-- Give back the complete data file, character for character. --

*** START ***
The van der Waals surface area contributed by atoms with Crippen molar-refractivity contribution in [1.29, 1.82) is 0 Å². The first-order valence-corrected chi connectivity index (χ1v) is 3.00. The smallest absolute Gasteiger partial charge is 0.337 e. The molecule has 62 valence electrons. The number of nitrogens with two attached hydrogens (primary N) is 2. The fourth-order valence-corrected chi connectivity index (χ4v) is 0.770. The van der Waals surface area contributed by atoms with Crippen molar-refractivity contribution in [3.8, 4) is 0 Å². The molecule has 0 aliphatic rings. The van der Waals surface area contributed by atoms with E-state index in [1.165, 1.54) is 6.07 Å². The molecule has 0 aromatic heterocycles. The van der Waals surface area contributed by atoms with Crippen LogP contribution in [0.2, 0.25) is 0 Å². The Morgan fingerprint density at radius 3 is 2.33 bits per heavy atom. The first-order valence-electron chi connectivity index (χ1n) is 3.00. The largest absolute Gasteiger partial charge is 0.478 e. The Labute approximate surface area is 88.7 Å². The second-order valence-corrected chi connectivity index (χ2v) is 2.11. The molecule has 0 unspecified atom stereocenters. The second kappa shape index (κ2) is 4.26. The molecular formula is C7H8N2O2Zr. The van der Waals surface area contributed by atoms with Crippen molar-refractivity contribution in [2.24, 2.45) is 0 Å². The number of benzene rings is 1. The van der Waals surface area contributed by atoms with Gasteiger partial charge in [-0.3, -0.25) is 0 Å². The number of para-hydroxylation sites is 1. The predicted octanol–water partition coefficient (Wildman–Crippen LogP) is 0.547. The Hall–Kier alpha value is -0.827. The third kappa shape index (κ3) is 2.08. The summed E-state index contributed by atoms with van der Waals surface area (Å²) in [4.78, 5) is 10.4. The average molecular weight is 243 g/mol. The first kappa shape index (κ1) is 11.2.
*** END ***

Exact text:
The van der Waals surface area contributed by atoms with Crippen molar-refractivity contribution in [1.29, 1.82) is 0 Å². The first-order valence-corrected chi connectivity index (χ1v) is 3.00. The smallest absolute Gasteiger partial charge is 0.337 e. The molecule has 62 valence electrons. The number of nitrogens with two attached hydrogens (primary N) is 2. The fourth-order valence-corrected chi connectivity index (χ4v) is 0.770. The van der Waals surface area contributed by atoms with Crippen molar-refractivity contribution in [3.8, 4) is 0 Å². The molecule has 0 aliphatic rings. The van der Waals surface area contributed by atoms with E-state index in [1.165, 1.54) is 6.07 Å². The molecule has 0 aromatic heterocycles. The van der Waals surface area contributed by atoms with Crippen LogP contribution in [0.2, 0.25) is 0 Å². The Morgan fingerprint density at radius 3 is 2.33 bits per heavy atom. The first-order valence-electron chi connectivity index (χ1n) is 3.00. The largest absolute Gasteiger partial charge is 0.478 e. The Labute approximate surface area is 88.7 Å². The second-order valence-corrected chi connectivity index (χ2v) is 2.11. The molecule has 0 unspecified atom stereocenters. The second kappa shape index (κ2) is 4.26. The molecular formula is C7H8N2O2Zr. The van der Waals surface area contributed by atoms with Crippen molar-refractivity contribution in [2.24, 2.45) is 0 Å². The number of benzene rings is 1. The van der Waals surface area contributed by atoms with Gasteiger partial charge in [-0.3, -0.25) is 0 Å². The number of para-hydroxylation sites is 1. The predicted octanol–water partition coefficient (Wildman–Crippen LogP) is 0.547. The Hall–Kier alpha value is -0.827. The third kappa shape index (κ3) is 2.08. The summed E-state index contributed by atoms with van der Waals surface area (Å²) in [4.78, 5) is 10.4. The average molecular weight is 243 g/mol. The first kappa shape index (κ1) is 11.2.